If you’re lucky enough to see Hell or High Water without hearing too much about it, you really have no idea what you’re in for.
It looks like it’s going to be a modern-day old west bank robbery story. Two brothers, Toby and Tanner Howard (Chris Pine and Ben Foster), pull a couple of old-fashioned stick-em-up broad daylight bank robberies in West Texas. Tanner is a loose cannon, an unpredictable ex-con who seems to experience palpable glee when he breaks a rule of any kind. Toby is more cautious, not quite a reluctant participant, but clearly acting against his better judgement.
We find out their mother has died recently and their motivation for robbing these particular banks starts to come into focus. It’s at this point that we start to realize how well written Hell or High Water is. The scheme the brothers are working on is more complicated than anything you’d find in an actual old-west bank robbery movie and more like something from a 1940s crime noir or an Elmore Leonard novel. And the deeper into the movie we go, the more complicated the scheme becomes.
But the writing is not all plot-driven. As true to life as the scenes with the brothers are, it’s when two Texas Rangers start investigating the bank robberies that the dialogue really takes off. Jeff Bridges plays Marcus Hamilton, the senior ranger, close to retirement, working the case with his sidekick, Alberto Parker (Gil Birmingham). They have a constant banter, but has a bit of an edge to it. Hamilton never lets an opportunity to go by to show that he’s in charge, and that includes a few racist jokes here and there mocking Parker’s native american heritage. Parker goes along with the joking, though there are clear indications he doesn’t like it. There is a tense affection between them, and their relationship is realistic, which becomes important when the action picks up and they’re both in the thick of it.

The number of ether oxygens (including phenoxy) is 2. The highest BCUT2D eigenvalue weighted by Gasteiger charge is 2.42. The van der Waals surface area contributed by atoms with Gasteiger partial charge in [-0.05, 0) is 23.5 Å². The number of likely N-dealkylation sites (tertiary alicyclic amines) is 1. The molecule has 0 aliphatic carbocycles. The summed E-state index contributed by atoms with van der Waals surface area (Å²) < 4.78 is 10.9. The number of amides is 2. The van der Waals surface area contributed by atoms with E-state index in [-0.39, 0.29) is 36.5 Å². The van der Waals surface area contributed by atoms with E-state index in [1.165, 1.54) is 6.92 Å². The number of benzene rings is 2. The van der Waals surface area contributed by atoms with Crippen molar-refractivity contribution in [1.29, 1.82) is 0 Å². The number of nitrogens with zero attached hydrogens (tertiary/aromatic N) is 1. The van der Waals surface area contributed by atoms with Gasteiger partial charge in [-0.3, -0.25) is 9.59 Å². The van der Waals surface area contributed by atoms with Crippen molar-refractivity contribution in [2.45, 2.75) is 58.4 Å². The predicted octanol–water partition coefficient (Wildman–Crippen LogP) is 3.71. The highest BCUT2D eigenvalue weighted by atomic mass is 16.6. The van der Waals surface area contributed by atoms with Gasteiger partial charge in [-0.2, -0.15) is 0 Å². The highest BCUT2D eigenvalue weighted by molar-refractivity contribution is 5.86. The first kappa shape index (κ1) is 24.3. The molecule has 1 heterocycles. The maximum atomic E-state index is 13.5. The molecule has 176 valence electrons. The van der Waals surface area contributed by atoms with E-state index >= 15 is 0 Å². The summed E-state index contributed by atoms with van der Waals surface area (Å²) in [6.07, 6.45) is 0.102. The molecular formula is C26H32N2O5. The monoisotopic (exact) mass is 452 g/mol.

Taylor Sheridan, best known as an actor from Sons of Anarchy, has not only written one of the best screenplays of the year in Hell or High Water, he did the same thing last year when he wrote Sicario. Now he’s written two movies scheduled to come out in 2017 and one of them, Wind River, will also be his directorial debut.
Director David Mackenzie is an Englishman with many directing credits, including the excellent Young Adam with Ewan McGregor and Tilda Swinton in 2003. You can tell early on in Hell or High Water that he really knows what he’s doing. Watch the camerawork in that first getaway scene – I think I know how he did it, but I don’t know how he made it look so good and so easy.
Jeff Bridges is playing the same type of gruff southern lawman we’ve seen him play in True Grit and R.I.P.D., but somehow it’s not more of the same. It’s not a caricature at all, and that’s hard to avoid when you’re playing two predictable types – not only an officer from the south, but one set to retire soon. Ben Foster is fanstastic as the maniac brother Tanner, and Chris Pine shows he’s a real actor. He’s not just Capt. Kirk and not just a pretty-boy leading man.
Hell or High Water is No Country for Old Men with a plot. And I loved No Country for Old Men. There was very little resolution at the end of that movie, with Tommy Lee Jones sitting alone, just thinking about life. But the last scene of Hell or High Water is one of the great movie endings. It’s somewhat open-ended but it brings the story to the only conclusion it could reach up to that point. It’s sort of scene movie fans should remember and quote for years to come. A showdown between two Texas gentlemen has never been more civilized.
|Title||Hell or High Water|
|Starring||Dale Dickey, Ben Foster, Chris Pine, Jeff Bridges|
|Production||Film 44, OddLot Entertainment, Sidney Kimmel Entertainment|